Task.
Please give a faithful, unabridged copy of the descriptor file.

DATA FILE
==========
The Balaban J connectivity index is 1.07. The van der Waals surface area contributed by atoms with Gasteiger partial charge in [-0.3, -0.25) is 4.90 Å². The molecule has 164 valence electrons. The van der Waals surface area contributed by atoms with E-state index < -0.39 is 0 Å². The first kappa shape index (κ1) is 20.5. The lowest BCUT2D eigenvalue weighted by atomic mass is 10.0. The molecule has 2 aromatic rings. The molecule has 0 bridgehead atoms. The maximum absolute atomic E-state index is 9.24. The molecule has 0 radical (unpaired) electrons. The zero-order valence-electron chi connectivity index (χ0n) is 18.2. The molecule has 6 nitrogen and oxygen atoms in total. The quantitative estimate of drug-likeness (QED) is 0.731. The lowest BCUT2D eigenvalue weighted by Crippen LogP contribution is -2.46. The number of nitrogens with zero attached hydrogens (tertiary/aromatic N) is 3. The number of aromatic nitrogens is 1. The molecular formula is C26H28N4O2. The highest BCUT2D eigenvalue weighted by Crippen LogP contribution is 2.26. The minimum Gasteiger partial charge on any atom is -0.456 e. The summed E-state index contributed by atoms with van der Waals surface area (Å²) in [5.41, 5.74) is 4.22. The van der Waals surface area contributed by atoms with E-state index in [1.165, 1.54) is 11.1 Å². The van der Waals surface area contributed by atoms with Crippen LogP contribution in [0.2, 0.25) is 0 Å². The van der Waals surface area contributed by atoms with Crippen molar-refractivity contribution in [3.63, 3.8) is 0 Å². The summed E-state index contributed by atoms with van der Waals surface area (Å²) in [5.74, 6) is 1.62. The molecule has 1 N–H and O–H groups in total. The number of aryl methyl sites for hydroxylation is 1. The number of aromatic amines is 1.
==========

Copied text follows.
The Balaban J connectivity index is 1.07. The van der Waals surface area contributed by atoms with Gasteiger partial charge in [-0.3, -0.25) is 4.90 Å². The molecule has 164 valence electrons. The van der Waals surface area contributed by atoms with E-state index < -0.39 is 0 Å². The first kappa shape index (κ1) is 20.5. The lowest BCUT2D eigenvalue weighted by atomic mass is 10.0. The molecule has 2 aromatic rings. The molecule has 0 bridgehead atoms. The maximum absolute atomic E-state index is 9.24. The molecule has 0 radical (unpaired) electrons. The zero-order valence-electron chi connectivity index (χ0n) is 18.2. The molecule has 6 nitrogen and oxygen atoms in total. The quantitative estimate of drug-likeness (QED) is 0.731. The lowest BCUT2D eigenvalue weighted by Crippen LogP contribution is -2.46. The number of nitrogens with zero attached hydrogens (tertiary/aromatic N) is 3. The number of aromatic nitrogens is 1. The molecular formula is C26H28N4O2. The highest BCUT2D eigenvalue weighted by Crippen LogP contribution is 2.26. The minimum Gasteiger partial charge on any atom is -0.456 e. The summed E-state index contributed by atoms with van der Waals surface area (Å²) in [5.41, 5.74) is 4.22. The van der Waals surface area contributed by atoms with E-state index in [1.165, 1.54) is 11.1 Å². The van der Waals surface area contributed by atoms with Crippen LogP contribution in [0.2, 0.25) is 0 Å². The van der Waals surface area contributed by atoms with Crippen molar-refractivity contribution in [3.63, 3.8) is 0 Å². The summed E-state index contributed by atoms with van der Waals surface area (Å²) in [5.74, 6) is 1.62. The molecule has 1 N–H and O–H groups in total. The number of aryl methyl sites for hydroxylation is 1. The number of aromatic amines is 1.